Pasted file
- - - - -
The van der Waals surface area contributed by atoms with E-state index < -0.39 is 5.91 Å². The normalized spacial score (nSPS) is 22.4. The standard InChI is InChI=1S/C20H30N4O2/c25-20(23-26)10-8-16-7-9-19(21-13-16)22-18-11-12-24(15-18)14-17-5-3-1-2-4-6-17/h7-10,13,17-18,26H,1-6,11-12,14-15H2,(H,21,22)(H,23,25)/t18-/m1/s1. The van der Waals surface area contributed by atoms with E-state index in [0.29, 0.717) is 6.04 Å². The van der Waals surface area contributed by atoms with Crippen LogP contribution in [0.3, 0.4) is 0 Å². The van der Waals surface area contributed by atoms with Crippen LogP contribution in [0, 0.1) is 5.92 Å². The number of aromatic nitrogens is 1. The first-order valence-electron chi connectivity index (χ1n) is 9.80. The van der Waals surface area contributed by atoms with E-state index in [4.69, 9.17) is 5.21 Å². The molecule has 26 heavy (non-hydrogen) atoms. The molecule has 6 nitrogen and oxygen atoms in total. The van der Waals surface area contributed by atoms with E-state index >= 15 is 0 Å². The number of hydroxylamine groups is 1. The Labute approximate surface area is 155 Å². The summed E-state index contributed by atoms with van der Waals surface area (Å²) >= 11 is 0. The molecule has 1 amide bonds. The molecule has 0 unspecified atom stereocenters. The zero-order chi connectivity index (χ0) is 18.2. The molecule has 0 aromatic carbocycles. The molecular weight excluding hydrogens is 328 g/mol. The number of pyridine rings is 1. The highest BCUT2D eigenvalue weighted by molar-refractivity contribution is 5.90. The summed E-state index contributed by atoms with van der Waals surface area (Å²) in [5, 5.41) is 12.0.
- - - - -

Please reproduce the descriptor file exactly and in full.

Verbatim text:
The van der Waals surface area contributed by atoms with E-state index < -0.39 is 5.91 Å². The normalized spacial score (nSPS) is 22.4. The standard InChI is InChI=1S/C20H30N4O2/c25-20(23-26)10-8-16-7-9-19(21-13-16)22-18-11-12-24(15-18)14-17-5-3-1-2-4-6-17/h7-10,13,17-18,26H,1-6,11-12,14-15H2,(H,21,22)(H,23,25)/t18-/m1/s1. The van der Waals surface area contributed by atoms with E-state index in [0.29, 0.717) is 6.04 Å². The van der Waals surface area contributed by atoms with Crippen LogP contribution in [0.3, 0.4) is 0 Å². The van der Waals surface area contributed by atoms with Crippen LogP contribution in [0, 0.1) is 5.92 Å². The number of aromatic nitrogens is 1. The first-order valence-electron chi connectivity index (χ1n) is 9.80. The van der Waals surface area contributed by atoms with E-state index in [4.69, 9.17) is 5.21 Å². The molecule has 26 heavy (non-hydrogen) atoms. The molecule has 6 nitrogen and oxygen atoms in total. The van der Waals surface area contributed by atoms with E-state index >= 15 is 0 Å². The number of hydroxylamine groups is 1. The Labute approximate surface area is 155 Å². The summed E-state index contributed by atoms with van der Waals surface area (Å²) >= 11 is 0. The molecule has 1 amide bonds. The molecule has 0 unspecified atom stereocenters. The zero-order chi connectivity index (χ0) is 18.2. The molecule has 0 aromatic carbocycles. The molecular weight excluding hydrogens is 328 g/mol. The number of pyridine rings is 1. The highest BCUT2D eigenvalue weighted by molar-refractivity contribution is 5.90. The summed E-state index contributed by atoms with van der Waals surface area (Å²) in [5, 5.41) is 12.0.